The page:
Dirt and dust can often clog the movable, sliding parts and affect the features of any delicate mechanism, therefore keeping your antique clock clean is an essential part of owning such a unique and wonderful item.Below we have collated five top tips which you can carry out at home, for keeping your clock clean and ensuring your antique looks and functions in the very best way.
1) Dusting Delicate Areas
Using a soft bristle brush is the perfect instrument for dusting lenses. You can find such an item in popular photography and/or art stores. The small bristles on the brush are soft enough to ensure that the delicate parts of you clock can be cleaned without damage. This method of cleaning is also perfect for general dusting of clocks with wooden or metal frames.
2) Wiping Your Clock
For less fragile areas on your clock a soft, linen cloth can be used for wiping. Make sure your cloth is clean before use and is free from dirt, water and/or cleaning products.
Most antique clocks have a wooden finish to the case. If you are looking to wipe the case itself you need to use a high-quality wax such as Briwax. Most wooden cases have a shellac finish which water and other cleaning products often remove. Therefore, using the correct product is essential to keeping your clock’s original finish intact.
3) Removing Stubborn Marks
For any irritating, stubborn marks on the glass covering the clock’s face using cotton wool lightly dampened with a mild detergent is best. Most house-hold cleaner is safe for cleaning the glass however, for detergents containing alcohol, make sure you spray the cleaner on to a paper towel rather than applying to the clock directly. This will avoid causing any damage or erosion to the face of your antique.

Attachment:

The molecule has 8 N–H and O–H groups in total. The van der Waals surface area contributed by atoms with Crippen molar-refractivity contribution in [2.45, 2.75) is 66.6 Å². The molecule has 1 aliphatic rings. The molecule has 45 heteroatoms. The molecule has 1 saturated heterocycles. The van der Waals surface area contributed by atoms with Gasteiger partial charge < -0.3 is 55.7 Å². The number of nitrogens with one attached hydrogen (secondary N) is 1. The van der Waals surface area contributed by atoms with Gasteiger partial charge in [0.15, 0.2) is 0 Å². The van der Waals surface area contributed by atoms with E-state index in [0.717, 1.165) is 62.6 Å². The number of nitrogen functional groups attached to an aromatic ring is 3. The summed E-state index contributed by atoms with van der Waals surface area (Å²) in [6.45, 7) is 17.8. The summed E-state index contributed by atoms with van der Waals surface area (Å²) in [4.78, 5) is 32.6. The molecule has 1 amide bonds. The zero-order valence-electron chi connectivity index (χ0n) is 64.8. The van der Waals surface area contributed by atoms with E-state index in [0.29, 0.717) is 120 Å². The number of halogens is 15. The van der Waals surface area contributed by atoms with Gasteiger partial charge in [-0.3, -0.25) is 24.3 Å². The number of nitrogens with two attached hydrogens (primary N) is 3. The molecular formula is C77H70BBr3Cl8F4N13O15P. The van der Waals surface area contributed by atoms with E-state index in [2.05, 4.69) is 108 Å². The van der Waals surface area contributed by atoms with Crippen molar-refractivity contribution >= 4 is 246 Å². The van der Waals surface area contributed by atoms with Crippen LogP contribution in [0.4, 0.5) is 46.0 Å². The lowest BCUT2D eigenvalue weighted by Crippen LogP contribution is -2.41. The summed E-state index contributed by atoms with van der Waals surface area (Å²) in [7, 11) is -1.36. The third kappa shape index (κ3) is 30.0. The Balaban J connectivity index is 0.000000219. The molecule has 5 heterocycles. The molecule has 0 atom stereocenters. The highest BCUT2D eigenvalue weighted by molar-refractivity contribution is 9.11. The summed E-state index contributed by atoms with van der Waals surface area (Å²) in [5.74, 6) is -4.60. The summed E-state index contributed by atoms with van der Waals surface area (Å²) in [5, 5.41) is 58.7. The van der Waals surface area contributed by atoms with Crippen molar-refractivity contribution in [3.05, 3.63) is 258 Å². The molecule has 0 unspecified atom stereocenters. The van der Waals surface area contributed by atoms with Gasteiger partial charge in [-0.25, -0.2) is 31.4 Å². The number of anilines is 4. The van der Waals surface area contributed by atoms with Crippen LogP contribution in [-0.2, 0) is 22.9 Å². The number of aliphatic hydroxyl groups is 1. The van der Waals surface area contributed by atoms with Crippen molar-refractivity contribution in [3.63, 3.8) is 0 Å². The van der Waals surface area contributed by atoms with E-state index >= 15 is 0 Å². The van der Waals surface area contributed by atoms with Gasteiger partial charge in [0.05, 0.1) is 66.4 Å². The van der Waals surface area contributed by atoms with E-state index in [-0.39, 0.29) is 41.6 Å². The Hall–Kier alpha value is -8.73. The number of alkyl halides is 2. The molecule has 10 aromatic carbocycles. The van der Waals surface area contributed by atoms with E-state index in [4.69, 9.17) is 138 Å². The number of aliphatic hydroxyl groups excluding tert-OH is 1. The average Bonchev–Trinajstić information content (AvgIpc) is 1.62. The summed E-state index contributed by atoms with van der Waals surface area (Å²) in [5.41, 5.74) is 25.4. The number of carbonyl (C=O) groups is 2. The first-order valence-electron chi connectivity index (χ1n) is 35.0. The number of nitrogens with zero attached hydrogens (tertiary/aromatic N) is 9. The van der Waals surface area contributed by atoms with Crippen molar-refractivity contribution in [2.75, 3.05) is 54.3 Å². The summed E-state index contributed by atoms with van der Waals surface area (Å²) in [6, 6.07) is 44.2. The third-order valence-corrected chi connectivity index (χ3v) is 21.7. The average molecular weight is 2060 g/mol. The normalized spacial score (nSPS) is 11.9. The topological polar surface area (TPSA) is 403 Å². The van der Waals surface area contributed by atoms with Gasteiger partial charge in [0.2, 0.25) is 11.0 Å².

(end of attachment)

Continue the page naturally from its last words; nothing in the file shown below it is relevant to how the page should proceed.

4) Giving your clock a fantastic finish
Buffing your clock provides a wonderful finish to your antique. A chamois leather is a fantastic item to gently buff the face and the casing of your clock. Most high street stores such as Screwfix and B&Q sell the item, as do online retailers Amazon and Ebay. The item sells for between £10-£30 depending on the store, but it is definitely an item worth having in your cupboard.
5) Cleaning metal parts and cases
Avoid using metal polishes and WD40 for any metal parts and framing on your clock. Metal polishes are known for seeping in to the moving mechanisms of your clock and, in more serious cases, have been known for destroying and eroding valuable parts.
It is always recommended that you contact a clock specialist for any cleaning of major parts as dismantling and oiling the clock is often involved. This is a delicate procedure and is best carried out by an experienced person.
For any antique clocks currently not in use remember: the best way to keep dirt and dust from spoiling the item is to place them in a box or display cabinet.
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